H. Phillips 3m 504
The views of this article are the perspective of the author and may not be reflective of Confessions of the Professions.
Welcome to my life, a day in the life of an EMS Dispatcher. My work day usually consists of hitting the door and being bombarded with all the things that went on during the last shift, before I even get clocked it! The dialysis patient that still need to be transported home, the doctor appointments that are still out, and the patient that need transportation home from the hospital, all need to be taken care of.
This evening I have six crews on the clock and over half of them are roll-over crews, which means that they have been working all day and will be here until midnight. They are all tired; overworked and under fed. They are grouchy and just want to finish their paperwork. I understand this because I worked on the truck for twelve years before my shoulder finally gave out.
This is what I walk into every day. And people think that this is exciting? Between the scheduled transports, the hospital dumping, 911 calls and long distance transports (LD’s) the first few hours of my shift are spent juggling my crews to get it all done. We all laugh about how nice it would be to have a real hospital in town.
Yesterday we did nine LD’s (a transport to a hospital outside of our coverage area that usually averages more than 100 miles away). This shift we only have two LD’s so far, but the evening is young!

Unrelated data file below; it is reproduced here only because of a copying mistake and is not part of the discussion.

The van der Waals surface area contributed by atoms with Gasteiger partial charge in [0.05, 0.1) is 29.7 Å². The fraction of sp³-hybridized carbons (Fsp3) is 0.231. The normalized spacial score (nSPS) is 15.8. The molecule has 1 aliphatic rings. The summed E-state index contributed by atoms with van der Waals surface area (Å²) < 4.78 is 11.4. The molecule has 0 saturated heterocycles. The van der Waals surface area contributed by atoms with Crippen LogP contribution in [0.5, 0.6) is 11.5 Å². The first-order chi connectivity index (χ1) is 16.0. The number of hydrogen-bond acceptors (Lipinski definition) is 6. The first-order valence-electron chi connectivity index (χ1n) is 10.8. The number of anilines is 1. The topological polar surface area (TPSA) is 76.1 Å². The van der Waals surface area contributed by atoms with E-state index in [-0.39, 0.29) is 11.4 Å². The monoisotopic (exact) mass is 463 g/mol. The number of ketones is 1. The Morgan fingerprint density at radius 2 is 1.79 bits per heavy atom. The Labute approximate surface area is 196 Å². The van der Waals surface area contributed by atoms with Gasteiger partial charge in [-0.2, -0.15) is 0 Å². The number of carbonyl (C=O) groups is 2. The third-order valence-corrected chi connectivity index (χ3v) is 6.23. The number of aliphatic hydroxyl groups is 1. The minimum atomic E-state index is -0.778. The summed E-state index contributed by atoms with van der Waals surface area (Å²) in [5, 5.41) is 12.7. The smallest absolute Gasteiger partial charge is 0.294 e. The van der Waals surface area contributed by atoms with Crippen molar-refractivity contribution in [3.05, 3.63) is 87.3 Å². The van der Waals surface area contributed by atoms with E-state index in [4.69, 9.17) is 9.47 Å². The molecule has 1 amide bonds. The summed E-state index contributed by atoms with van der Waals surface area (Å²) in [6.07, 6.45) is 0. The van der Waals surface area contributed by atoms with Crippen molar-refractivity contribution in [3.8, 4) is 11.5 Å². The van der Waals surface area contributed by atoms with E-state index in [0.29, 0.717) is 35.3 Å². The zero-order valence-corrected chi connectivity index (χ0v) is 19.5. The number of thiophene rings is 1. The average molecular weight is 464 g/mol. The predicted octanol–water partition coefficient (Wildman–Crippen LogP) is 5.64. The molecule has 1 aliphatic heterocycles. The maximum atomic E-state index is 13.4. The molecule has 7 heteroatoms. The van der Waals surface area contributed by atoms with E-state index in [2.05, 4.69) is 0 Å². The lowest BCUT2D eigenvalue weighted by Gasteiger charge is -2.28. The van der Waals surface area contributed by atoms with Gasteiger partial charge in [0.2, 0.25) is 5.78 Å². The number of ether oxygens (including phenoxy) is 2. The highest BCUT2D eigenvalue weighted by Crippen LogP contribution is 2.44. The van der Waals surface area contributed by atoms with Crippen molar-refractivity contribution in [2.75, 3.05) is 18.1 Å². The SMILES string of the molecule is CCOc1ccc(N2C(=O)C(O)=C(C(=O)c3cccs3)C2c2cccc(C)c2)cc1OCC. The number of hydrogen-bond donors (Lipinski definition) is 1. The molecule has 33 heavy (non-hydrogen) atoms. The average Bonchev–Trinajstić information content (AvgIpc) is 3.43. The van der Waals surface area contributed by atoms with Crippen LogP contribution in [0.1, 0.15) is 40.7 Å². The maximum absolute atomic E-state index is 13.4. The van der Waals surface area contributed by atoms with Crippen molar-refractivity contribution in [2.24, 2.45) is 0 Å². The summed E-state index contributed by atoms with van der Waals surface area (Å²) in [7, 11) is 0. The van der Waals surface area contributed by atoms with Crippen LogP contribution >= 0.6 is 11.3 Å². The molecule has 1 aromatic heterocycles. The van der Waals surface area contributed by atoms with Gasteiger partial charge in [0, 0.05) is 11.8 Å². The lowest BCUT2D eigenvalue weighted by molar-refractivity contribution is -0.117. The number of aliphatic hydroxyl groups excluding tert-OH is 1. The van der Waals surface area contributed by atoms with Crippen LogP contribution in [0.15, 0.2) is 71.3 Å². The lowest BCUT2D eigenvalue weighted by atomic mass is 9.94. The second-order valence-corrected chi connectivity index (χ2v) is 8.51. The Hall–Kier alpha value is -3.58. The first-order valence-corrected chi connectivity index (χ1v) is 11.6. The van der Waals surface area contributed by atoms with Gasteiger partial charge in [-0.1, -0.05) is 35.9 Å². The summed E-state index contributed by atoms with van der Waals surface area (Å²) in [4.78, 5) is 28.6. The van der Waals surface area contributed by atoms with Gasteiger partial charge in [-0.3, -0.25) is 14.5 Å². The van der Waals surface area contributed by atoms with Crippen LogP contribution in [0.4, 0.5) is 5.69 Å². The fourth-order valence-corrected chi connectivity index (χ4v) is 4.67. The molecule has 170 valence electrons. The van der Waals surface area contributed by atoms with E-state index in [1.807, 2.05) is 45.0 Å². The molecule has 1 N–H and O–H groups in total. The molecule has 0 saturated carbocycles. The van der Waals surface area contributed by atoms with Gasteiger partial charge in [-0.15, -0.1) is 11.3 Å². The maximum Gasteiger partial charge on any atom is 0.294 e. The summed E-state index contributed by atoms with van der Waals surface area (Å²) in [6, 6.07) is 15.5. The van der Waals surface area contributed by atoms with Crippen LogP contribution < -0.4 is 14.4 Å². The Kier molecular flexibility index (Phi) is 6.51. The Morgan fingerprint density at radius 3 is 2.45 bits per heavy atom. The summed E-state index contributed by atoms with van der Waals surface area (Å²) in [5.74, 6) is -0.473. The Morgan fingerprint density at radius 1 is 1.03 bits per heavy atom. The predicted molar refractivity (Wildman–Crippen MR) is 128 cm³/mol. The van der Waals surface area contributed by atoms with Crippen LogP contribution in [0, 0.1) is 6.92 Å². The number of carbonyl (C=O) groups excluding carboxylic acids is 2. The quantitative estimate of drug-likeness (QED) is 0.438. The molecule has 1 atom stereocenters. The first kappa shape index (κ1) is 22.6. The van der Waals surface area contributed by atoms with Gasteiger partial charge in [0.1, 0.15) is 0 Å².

My nickname at work is momma, and that is what everyone calls me. Most days I feel like I am their momma, Making sure that they do their work and stay safe out there. That’s not always an easy job!
Tonight 911 paged us out for a man who was working under a dump truck when it slipped off its jacks and fell on him. I sent two paramedic crews on the call and with the volunteer fire department that covered that area, they freed the man, but he was in bad shape. I had to call and set up an LZ (landing zone) for the bird to come in and take the man to a trauma hospital that by ground is 110 miles away. Twenty minutes by air and the patient will be there.
The dispatchers office has a long deck that holds the multiple radios needed for 911, and our trucks, the phone who’s multiple lines ring constantly (I joke about how I have nightmares with that sound it them),and the two computers that are needed. Some days it seems like the phone and the 911 radios are connected because when one goes off they both, inevitably, do!
Multi-tasking is a must in this job and some days are better than others. Today has been a pretty busy day so far and no sign of it easing up for a while. I have always told our new hires that the pretty days are the busier days. While my days may be busy there is always something new every shift.